Change the situation again. Suppose that the Nurse sees five students: the first ate no coleslaw and feels fine; the second had one bite of coleslaw and felt a little queasy; the third had half a dish of coleslaw and is fairly ill; the fourth ate a whole dish of coleslaw and is violently ill; and the fifth ate two servings of coleslaw and had to be rushed to the hospital. The conclusion is again that coleslaw caused the indigestion.
This is an example of Mill's Method of Concomitant Variation: the evidence appears to show that there is a direct correlation between the degree to which the cause occurred and the degree to which the effect occurred. This conforms to our ordinary supposition that effects are typically proportional to their causes. In effect, this is a sophisticated version of the Joint Method, one in which we notice not just the occurrence or non-occurrence of the causal terms, but the extent to which each of them took place.
Method of Residues
Finally, suppose that Ms. Hayes, during prior investigations of student illness, has already established that pizza tends to produce a rash and iced tea tends to cause headaches. Today, a student arrives at the Nurse's office complaining of headache, indigestion, and a rash; this student reports having eaten pizza, coleslaw, and iced tea for lunch. Since she can account for most of the student's symptoms as the effects of known causes, Ms. Hayes concludes that the additional effect of indigestion must be caused by the additional circumstance of eating coleslaw.
This pattern of reasoning exemplifies Mill's Method of Residues: many elements of a complex effect are shown to result, by reliable causal beliefs, from several elements of a complex cause; whatever remains of the effect must then have been produced by whatever remains of the cause. Notice that if we suppose the truth of all of the causal relationships involved, this method becomes an application of deductive reasoning.
As a general qualification on the reliability of these Methods, notice that the issue of relevance is again crucial. Our Nurse began with the assumption that what students had eaten for lunch was relevant to their digestive health in the afternoon. That's a reasonable guess, but of course the real cause could have been something else entirely, something about which the Nurse never thought to ask. No matter how much evidence we gather, inductive reasoning cannot achieve perfect certainty.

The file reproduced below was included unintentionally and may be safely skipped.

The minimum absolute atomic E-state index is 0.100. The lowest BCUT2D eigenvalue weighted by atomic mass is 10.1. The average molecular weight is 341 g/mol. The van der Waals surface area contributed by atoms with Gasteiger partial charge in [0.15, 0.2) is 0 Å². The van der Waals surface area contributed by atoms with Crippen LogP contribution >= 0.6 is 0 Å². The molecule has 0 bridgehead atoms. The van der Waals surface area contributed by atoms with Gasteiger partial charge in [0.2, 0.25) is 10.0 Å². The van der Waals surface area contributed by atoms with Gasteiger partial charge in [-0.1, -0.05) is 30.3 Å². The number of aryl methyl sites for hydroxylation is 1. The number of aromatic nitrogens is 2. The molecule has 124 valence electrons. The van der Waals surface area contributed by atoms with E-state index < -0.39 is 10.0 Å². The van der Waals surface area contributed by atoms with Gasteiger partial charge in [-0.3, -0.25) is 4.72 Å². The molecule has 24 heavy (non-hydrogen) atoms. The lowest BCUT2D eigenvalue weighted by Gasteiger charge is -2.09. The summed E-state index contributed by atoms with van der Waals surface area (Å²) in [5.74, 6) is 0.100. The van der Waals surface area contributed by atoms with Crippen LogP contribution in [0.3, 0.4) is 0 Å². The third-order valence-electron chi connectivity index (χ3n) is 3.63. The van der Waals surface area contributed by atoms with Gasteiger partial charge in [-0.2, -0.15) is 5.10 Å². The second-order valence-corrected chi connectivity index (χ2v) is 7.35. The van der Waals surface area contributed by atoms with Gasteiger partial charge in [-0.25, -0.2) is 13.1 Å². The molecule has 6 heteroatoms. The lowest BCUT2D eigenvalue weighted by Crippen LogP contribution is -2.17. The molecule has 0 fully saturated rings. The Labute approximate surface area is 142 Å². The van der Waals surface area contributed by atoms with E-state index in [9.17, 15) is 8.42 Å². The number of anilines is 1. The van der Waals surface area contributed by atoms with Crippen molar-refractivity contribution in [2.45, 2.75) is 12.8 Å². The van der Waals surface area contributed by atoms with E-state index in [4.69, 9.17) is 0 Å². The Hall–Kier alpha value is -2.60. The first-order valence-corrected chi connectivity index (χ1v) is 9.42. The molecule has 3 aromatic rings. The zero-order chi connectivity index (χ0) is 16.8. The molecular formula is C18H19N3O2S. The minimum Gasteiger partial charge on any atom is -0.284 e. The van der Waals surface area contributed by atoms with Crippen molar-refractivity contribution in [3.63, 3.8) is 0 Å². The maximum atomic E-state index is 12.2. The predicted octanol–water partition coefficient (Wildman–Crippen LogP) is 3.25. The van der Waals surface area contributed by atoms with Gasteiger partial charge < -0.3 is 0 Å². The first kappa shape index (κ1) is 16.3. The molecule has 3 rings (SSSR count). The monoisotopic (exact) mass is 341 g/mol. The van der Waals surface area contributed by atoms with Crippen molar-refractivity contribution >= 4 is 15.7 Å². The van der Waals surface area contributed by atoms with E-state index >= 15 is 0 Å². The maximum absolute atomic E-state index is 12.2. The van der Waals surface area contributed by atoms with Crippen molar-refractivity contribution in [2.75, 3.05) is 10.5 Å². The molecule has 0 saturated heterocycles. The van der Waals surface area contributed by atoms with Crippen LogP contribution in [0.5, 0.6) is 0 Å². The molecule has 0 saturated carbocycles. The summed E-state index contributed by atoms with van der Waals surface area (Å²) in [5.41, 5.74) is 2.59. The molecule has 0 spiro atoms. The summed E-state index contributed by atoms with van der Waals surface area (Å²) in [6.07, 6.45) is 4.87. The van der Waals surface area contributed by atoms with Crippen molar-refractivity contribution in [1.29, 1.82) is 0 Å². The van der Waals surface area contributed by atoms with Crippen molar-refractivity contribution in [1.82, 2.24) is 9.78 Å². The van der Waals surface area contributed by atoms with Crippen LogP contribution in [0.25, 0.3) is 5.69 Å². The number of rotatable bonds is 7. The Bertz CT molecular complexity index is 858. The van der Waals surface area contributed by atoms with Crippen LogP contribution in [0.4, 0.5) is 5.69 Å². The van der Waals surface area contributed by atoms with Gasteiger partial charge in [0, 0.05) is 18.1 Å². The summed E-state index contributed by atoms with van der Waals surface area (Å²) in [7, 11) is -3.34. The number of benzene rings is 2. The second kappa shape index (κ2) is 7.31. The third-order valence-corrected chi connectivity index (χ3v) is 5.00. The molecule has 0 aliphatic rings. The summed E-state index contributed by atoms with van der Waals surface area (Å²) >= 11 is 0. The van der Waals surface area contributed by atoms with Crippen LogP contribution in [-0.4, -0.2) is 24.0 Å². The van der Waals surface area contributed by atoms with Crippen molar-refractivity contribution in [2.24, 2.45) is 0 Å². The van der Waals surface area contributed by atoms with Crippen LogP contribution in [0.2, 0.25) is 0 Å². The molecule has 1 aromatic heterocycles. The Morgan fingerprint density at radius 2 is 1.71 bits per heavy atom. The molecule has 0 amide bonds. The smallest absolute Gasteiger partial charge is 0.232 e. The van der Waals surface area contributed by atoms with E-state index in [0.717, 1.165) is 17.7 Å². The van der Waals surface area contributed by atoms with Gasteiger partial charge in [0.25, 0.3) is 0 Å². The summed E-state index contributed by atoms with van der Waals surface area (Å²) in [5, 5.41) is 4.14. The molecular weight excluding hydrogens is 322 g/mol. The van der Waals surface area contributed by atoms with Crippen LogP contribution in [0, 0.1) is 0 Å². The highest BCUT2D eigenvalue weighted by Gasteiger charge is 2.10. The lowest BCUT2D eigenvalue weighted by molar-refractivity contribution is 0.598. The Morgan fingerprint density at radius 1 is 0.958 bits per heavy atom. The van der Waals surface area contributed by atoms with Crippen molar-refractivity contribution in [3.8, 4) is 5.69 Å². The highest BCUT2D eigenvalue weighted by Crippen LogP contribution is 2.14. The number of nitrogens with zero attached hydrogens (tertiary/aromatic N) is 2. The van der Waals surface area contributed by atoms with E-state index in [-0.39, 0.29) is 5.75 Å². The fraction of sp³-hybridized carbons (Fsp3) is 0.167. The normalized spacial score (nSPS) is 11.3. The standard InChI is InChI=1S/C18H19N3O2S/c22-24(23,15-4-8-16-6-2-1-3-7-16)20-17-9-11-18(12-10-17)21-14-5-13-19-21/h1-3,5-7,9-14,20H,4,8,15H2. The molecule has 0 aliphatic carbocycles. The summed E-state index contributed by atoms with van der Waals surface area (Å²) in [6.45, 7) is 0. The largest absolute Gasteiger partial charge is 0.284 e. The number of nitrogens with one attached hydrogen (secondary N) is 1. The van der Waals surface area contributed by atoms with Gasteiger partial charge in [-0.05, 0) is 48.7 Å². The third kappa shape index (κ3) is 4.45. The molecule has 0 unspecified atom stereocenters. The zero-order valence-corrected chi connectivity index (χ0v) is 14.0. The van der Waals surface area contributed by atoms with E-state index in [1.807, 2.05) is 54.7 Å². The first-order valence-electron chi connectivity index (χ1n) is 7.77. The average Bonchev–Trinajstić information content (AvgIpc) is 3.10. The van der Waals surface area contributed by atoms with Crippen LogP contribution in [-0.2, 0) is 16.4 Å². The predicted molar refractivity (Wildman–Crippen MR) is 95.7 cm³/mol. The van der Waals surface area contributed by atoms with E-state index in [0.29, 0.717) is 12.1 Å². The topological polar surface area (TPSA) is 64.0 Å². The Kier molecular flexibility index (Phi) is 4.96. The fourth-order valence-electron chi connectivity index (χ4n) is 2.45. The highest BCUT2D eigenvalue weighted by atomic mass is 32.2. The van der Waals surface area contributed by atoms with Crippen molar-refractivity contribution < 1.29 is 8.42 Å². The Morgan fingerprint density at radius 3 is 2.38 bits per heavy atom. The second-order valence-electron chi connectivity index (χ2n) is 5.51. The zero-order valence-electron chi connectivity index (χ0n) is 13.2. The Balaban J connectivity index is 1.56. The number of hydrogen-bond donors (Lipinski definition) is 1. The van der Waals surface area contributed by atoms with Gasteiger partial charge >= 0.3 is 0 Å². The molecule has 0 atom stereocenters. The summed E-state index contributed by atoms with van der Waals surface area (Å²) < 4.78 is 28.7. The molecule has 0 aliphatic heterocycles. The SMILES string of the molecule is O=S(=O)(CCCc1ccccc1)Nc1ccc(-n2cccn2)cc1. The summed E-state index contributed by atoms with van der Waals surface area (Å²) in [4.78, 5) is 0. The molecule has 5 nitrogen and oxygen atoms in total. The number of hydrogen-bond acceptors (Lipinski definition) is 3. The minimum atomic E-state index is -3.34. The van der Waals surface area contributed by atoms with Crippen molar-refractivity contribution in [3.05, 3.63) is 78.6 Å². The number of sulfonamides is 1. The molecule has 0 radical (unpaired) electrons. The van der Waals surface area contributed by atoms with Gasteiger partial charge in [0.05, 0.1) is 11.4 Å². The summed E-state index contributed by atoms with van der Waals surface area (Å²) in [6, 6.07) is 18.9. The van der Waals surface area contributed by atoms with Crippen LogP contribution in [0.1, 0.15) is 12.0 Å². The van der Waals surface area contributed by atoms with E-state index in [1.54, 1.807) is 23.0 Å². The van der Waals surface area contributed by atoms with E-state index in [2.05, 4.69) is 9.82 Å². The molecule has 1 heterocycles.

Discovery or Proof?
Although Mill's Methods are an important component of serious investigation of natural phenomena, they have significant limitations. Careful application of these methods succeeds only when every relevant antecedent circumstance is taken into account, and that is impossible to guarantee in advance.
If our chief aim in applying Mill's Methods were to discover the unknown cause of some observed event, then they would fail us precisely when we need them most. The Methods show us how to identify the likely cause from among those possibilities that we have considered among the relevant antecedent circumstances of this effect. But the most interesting cases will be those in which the cause we seek lies in some unsuspected source, which we have probably excluded from our analysis of the antecedent circumstances as irrelevant. Thus, Mill's Methods can't help us to discover causes unless we already know (roughly) what those causes are likely to be.
If the goal of using Mill's Methods were to prove that one event is the cause of another, we would fare even worse. Our inability to consider every possible circumstance (even those that seem irrelevant to us) will often lead us to mistake the true cause of an event. What is more, the Methods encourage the identification of single causes, overlooking the fact that many interesting effects may result from some complex combination of partial causes. At best, Mill's Methods can only help us to establish the presence of a correlation between the occurrences of distinct events, leaving any question about the reality of a causal connection unanswered. Used as proof, inductive reasoning generally cannot offer the same certainty that valid deductive reasoning provides.
Perhaps it is best to regard Mill's Methods more modestly, as tools we can employ in our efforts to confirm hypotheses about the natural world. If we have already proposed several specific hypotheses about what may be the cause of an observed event, then using the Methods will be helpful, since that will often enable us to eliminate most of the possible causes we have identified, and this tends to confirm the hypothesis that any remaining circumstance is likely to be the genuine cause.
In order to understand this process more fully, our next two lessons will explicitly examine the formation and evaluation of scientific hypotheses.
Source: Garth Kemerling, http://www.philosophypages.com/